In July 2011, we co-chaired a committee of ten corporate and securities law experts that petitioned the Securities and Exchange Commission to develop rules requiring public companies to disclose their political spending. We are delighted to announce that, as reflected in the SEC’s webpage for comments filed on our petition, the SEC has now received more than a million comment letters regarding the petition. To our knowledge, the petition has attracted far more comments than any other SEC rulemaking petition—or, indeed, than any other issue on which the Commission has accepted public comment—in the history of the SEC.
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The Million-Comment-Letter Petition: The Rulemaking Petition on Disclosure of Political Spending Attracts More than 1,000,000 SEC Comment Letters
Professor Lucian Bebchuk was recently included in the list of most highly cited authors in academic research during 2002-2012 issued by Thomson Reuters.
Spotlighting the standout researchers of the last decade, Thomson Reuters has issued Highly Cited Researchers, a compilation of influential names in science. These researchers earned the distinction by writing the greatest numbers of reports officially designated by Essential Science Indicators as Highly Cited Papers—ranking among the top 1% most cited for their subject field and year of publication—between 2002 and 2012. According to Thomsen Reuters, “the listings of Highly Cited Researchers feature authors whose published work in their specialty areas has consistently been judged by peers to be of particular significance and utility.”
This year’s list of the Ten Best Corporate and Securities Articles, selected by an annual poll of corporate and securities law academics, includes two selections from Harvard Law faculty associated with the Program on Corporate Governance: Professor Lucian Bebchuk and Professor John Coates.
The top ten articles were selected from a field of 550 pieces. Professor Robert Thompson of Georgetown Law School conducted the annual poll, and the selected articles will be reprinted in an upcoming issue of the Corporate Practice Commentator.
In a news alert released last week, the Shareholder Rights Project (SRP), working with SRP-represented investors, announced the high level of company responsiveness to engagements during the 2014 proxy season. In particular, as discussed in more detail below, major results obtained so far include the following:
- Following active engagement, about three-quarters of the S&P 500 and Fortune 500 companies that received declassification proposals for 2014 annual meetings from SRP-represented investors have already entered into agreements to move towards board declassification.
- This outcome reinforces the SRP’s expectation (announced in a blog post available here) that, by the end of 2014, the work of the SRP and SRP-represented investors will have resulted in about 100 board declassifications by S&P 500 and Fortune 500 companies.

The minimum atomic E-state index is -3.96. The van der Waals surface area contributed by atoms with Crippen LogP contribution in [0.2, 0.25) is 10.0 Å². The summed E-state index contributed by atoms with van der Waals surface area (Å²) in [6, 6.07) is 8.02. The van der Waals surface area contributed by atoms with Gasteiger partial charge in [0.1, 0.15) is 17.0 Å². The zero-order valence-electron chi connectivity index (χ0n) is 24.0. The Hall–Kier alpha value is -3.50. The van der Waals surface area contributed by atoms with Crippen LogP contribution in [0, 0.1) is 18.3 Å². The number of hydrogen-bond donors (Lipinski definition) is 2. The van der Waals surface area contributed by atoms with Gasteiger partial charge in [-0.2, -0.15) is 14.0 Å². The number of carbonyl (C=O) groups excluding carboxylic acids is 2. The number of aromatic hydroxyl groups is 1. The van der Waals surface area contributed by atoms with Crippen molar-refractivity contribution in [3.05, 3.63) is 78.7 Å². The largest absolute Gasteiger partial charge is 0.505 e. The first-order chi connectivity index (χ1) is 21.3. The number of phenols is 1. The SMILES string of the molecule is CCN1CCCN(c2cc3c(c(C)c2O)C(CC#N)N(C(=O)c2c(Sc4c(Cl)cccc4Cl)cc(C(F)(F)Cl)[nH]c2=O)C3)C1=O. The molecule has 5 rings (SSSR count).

Statistics released by the Social Science Research Network (SSRN) indicate that, as of the end of 2013, Harvard Law School professors and senior fellows associated with the Program on Corporate Governance featured prominently on SSRN’s law author rankings. These professors and fellows captured ten of the top 100 slots among the top 100 law authors in all legal areas in terms of citations to their work. No corporate faculty group at any other law school comes even close to this level of citation prominence.
As in previous years, Professor Lucian Bebchuk was ranked first among all law school professors (a post about Professor Bebchuk’s ranking is available here and his papers are available on his SSRN page here). In addition, nine other professors and senior fellows associated with the Program on Corporate Governance are included among SSRN’s 2013 top 100 law authors:
Statistics released publicly by the Social Science Research Network (SSRN) indicate that, as was the case for each of the six preceding years, Professor Lucian Bebchuk led SSRN citation rankings at the end of 2013. As of the end of December 2013, Bebchuk ranked first among all law school professors in all fields both in terms of the total number of citations to his work and in terms of the total number of downloads of his work on SSRN.
Bebchuk’s papers (available on his SSRN page here) have attracted a total of more than 4,000 citations. His top ten papers in terms of citations are as follows:
A new poll, conducted by Brian Leitter of the University of Chicago Law School, and published here, identifies the top business law faculties. Harvard Law School was ranked first, coming ahead of second-place Columbia Law School by a large margin. The poll ranks faculties in terms of their strength in the business law areas, including antitrust, bankruptcy, commercial law, contracts, corporate law and finance, and securities regulation.